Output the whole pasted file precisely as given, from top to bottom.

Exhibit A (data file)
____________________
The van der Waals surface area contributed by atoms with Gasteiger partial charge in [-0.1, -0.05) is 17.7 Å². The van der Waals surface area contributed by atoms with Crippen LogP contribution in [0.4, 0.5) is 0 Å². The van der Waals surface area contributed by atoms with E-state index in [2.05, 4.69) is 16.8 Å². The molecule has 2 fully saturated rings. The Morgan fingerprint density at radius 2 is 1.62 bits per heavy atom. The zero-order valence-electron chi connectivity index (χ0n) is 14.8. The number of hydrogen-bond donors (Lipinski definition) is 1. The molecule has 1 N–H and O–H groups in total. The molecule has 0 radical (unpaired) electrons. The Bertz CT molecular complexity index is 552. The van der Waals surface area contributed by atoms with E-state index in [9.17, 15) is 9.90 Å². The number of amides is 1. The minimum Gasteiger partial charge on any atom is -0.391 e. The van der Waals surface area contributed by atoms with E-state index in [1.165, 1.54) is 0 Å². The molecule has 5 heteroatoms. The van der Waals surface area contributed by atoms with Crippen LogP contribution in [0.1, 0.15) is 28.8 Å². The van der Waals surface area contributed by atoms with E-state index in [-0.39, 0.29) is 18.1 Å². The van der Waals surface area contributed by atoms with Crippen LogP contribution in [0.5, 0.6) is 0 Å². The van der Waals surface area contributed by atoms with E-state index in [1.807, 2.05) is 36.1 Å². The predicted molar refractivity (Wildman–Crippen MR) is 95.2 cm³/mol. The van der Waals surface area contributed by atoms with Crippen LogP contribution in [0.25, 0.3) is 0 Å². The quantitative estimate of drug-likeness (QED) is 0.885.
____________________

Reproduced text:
The van der Waals surface area contributed by atoms with Gasteiger partial charge in [-0.1, -0.05) is 17.7 Å². The van der Waals surface area contributed by atoms with Crippen LogP contribution in [0.4, 0.5) is 0 Å². The van der Waals surface area contributed by atoms with E-state index in [2.05, 4.69) is 16.8 Å². The molecule has 2 fully saturated rings. The Morgan fingerprint density at radius 2 is 1.62 bits per heavy atom. The zero-order valence-electron chi connectivity index (χ0n) is 14.8. The number of hydrogen-bond donors (Lipinski definition) is 1. The molecule has 1 N–H and O–H groups in total. The molecule has 0 radical (unpaired) electrons. The Bertz CT molecular complexity index is 552. The van der Waals surface area contributed by atoms with E-state index in [9.17, 15) is 9.90 Å². The number of amides is 1. The minimum Gasteiger partial charge on any atom is -0.391 e. The van der Waals surface area contributed by atoms with E-state index in [1.165, 1.54) is 0 Å². The molecule has 5 heteroatoms. The van der Waals surface area contributed by atoms with Crippen LogP contribution in [0.1, 0.15) is 28.8 Å². The van der Waals surface area contributed by atoms with E-state index in [-0.39, 0.29) is 18.1 Å². The van der Waals surface area contributed by atoms with Crippen LogP contribution in [0.5, 0.6) is 0 Å². The van der Waals surface area contributed by atoms with E-state index in [1.807, 2.05) is 36.1 Å². The predicted molar refractivity (Wildman–Crippen MR) is 95.2 cm³/mol. The van der Waals surface area contributed by atoms with Crippen LogP contribution in [0.25, 0.3) is 0 Å². The quantitative estimate of drug-likeness (QED) is 0.885.